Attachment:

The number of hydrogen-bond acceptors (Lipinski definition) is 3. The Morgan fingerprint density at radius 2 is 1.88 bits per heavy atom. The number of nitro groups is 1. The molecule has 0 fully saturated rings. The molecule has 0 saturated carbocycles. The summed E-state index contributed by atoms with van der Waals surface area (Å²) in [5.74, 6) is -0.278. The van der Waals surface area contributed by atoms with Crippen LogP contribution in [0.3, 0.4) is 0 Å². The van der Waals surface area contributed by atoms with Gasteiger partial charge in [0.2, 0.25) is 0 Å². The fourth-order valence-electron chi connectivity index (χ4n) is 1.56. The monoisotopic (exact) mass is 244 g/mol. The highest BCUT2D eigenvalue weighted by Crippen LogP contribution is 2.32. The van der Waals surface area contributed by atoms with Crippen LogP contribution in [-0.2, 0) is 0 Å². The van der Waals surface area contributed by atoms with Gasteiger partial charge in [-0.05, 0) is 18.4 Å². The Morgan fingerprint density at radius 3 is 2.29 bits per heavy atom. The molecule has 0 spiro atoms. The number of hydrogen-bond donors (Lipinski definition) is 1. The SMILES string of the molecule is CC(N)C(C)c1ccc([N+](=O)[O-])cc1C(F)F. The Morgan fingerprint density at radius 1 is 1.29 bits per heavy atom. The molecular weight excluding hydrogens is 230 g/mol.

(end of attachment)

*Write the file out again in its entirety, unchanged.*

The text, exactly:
The number of hydrogen-bond acceptors (Lipinski definition) is 3. The Morgan fingerprint density at radius 2 is 1.88 bits per heavy atom. The number of nitro groups is 1. The molecule has 0 fully saturated rings. The molecule has 0 saturated carbocycles. The summed E-state index contributed by atoms with van der Waals surface area (Å²) in [5.74, 6) is -0.278. The van der Waals surface area contributed by atoms with Crippen LogP contribution in [0.3, 0.4) is 0 Å². The van der Waals surface area contributed by atoms with Gasteiger partial charge in [0.2, 0.25) is 0 Å². The fourth-order valence-electron chi connectivity index (χ4n) is 1.56. The monoisotopic (exact) mass is 244 g/mol. The highest BCUT2D eigenvalue weighted by Crippen LogP contribution is 2.32. The van der Waals surface area contributed by atoms with Crippen LogP contribution in [-0.2, 0) is 0 Å². The van der Waals surface area contributed by atoms with Gasteiger partial charge in [-0.05, 0) is 18.4 Å². The Morgan fingerprint density at radius 3 is 2.29 bits per heavy atom. The molecule has 0 spiro atoms. The number of hydrogen-bond donors (Lipinski definition) is 1. The SMILES string of the molecule is CC(N)C(C)c1ccc([N+](=O)[O-])cc1C(F)F. The Morgan fingerprint density at radius 1 is 1.29 bits per heavy atom. The molecular weight excluding hydrogens is 230 g/mol.